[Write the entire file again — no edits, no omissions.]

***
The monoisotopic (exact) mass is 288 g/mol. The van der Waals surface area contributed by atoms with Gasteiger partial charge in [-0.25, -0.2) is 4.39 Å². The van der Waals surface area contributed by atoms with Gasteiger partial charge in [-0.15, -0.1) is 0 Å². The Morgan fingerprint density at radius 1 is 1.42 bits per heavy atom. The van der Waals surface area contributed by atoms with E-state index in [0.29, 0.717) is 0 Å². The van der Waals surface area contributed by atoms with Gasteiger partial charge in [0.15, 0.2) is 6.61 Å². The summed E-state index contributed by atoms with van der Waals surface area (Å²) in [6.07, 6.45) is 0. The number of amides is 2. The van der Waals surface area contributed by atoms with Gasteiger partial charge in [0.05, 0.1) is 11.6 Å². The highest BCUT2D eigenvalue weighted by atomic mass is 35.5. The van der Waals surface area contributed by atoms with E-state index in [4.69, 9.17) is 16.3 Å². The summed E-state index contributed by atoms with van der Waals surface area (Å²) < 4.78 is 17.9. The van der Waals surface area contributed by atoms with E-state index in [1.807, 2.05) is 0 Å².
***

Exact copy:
The monoisotopic (exact) mass is 288 g/mol. The van der Waals surface area contributed by atoms with Gasteiger partial charge in [-0.25, -0.2) is 4.39 Å². The van der Waals surface area contributed by atoms with Gasteiger partial charge in [-0.15, -0.1) is 0 Å². The Morgan fingerprint density at radius 1 is 1.42 bits per heavy atom. The van der Waals surface area contributed by atoms with E-state index in [0.29, 0.717) is 0 Å². The van der Waals surface area contributed by atoms with Gasteiger partial charge in [0.15, 0.2) is 6.61 Å². The summed E-state index contributed by atoms with van der Waals surface area (Å²) in [6.07, 6.45) is 0. The number of amides is 2. The van der Waals surface area contributed by atoms with Gasteiger partial charge in [0.05, 0.1) is 11.6 Å². The highest BCUT2D eigenvalue weighted by atomic mass is 35.5. The van der Waals surface area contributed by atoms with E-state index in [4.69, 9.17) is 16.3 Å². The summed E-state index contributed by atoms with van der Waals surface area (Å²) < 4.78 is 17.9. The van der Waals surface area contributed by atoms with E-state index in [1.807, 2.05) is 0 Å².